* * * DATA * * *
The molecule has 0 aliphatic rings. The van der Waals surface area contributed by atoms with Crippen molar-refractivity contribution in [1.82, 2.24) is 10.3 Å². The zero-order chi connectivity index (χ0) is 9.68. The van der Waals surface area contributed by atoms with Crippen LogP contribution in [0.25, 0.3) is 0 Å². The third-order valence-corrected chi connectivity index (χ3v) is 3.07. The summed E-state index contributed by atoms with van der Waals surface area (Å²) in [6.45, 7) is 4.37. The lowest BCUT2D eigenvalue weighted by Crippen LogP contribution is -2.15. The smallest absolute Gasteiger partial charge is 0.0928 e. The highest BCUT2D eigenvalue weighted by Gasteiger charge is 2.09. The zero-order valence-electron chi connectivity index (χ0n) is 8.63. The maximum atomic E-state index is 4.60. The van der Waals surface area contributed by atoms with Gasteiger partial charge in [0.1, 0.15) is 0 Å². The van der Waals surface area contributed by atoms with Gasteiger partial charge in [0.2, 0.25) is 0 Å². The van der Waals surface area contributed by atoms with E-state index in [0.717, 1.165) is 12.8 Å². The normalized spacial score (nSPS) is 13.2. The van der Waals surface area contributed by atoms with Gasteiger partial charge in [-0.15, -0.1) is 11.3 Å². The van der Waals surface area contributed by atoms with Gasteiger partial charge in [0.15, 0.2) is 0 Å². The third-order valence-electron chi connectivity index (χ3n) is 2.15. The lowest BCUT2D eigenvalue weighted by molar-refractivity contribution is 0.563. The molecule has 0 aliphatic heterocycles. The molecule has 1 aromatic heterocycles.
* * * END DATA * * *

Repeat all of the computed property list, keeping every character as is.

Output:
The molecule has 0 aliphatic rings. The van der Waals surface area contributed by atoms with Crippen molar-refractivity contribution in [1.82, 2.24) is 10.3 Å². The zero-order chi connectivity index (χ0) is 9.68. The van der Waals surface area contributed by atoms with Crippen LogP contribution in [0.25, 0.3) is 0 Å². The third-order valence-corrected chi connectivity index (χ3v) is 3.07. The summed E-state index contributed by atoms with van der Waals surface area (Å²) in [6.45, 7) is 4.37. The lowest BCUT2D eigenvalue weighted by Crippen LogP contribution is -2.15. The smallest absolute Gasteiger partial charge is 0.0928 e. The highest BCUT2D eigenvalue weighted by Gasteiger charge is 2.09. The zero-order valence-electron chi connectivity index (χ0n) is 8.63. The maximum atomic E-state index is 4.60. The van der Waals surface area contributed by atoms with Gasteiger partial charge in [0.1, 0.15) is 0 Å². The van der Waals surface area contributed by atoms with Gasteiger partial charge in [0.2, 0.25) is 0 Å². The van der Waals surface area contributed by atoms with E-state index in [0.717, 1.165) is 12.8 Å². The normalized spacial score (nSPS) is 13.2. The van der Waals surface area contributed by atoms with Gasteiger partial charge in [-0.15, -0.1) is 11.3 Å². The van der Waals surface area contributed by atoms with Gasteiger partial charge in [0.15, 0.2) is 0 Å². The third-order valence-electron chi connectivity index (χ3n) is 2.15. The lowest BCUT2D eigenvalue weighted by molar-refractivity contribution is 0.563. The molecule has 0 aliphatic heterocycles. The molecule has 1 aromatic heterocycles.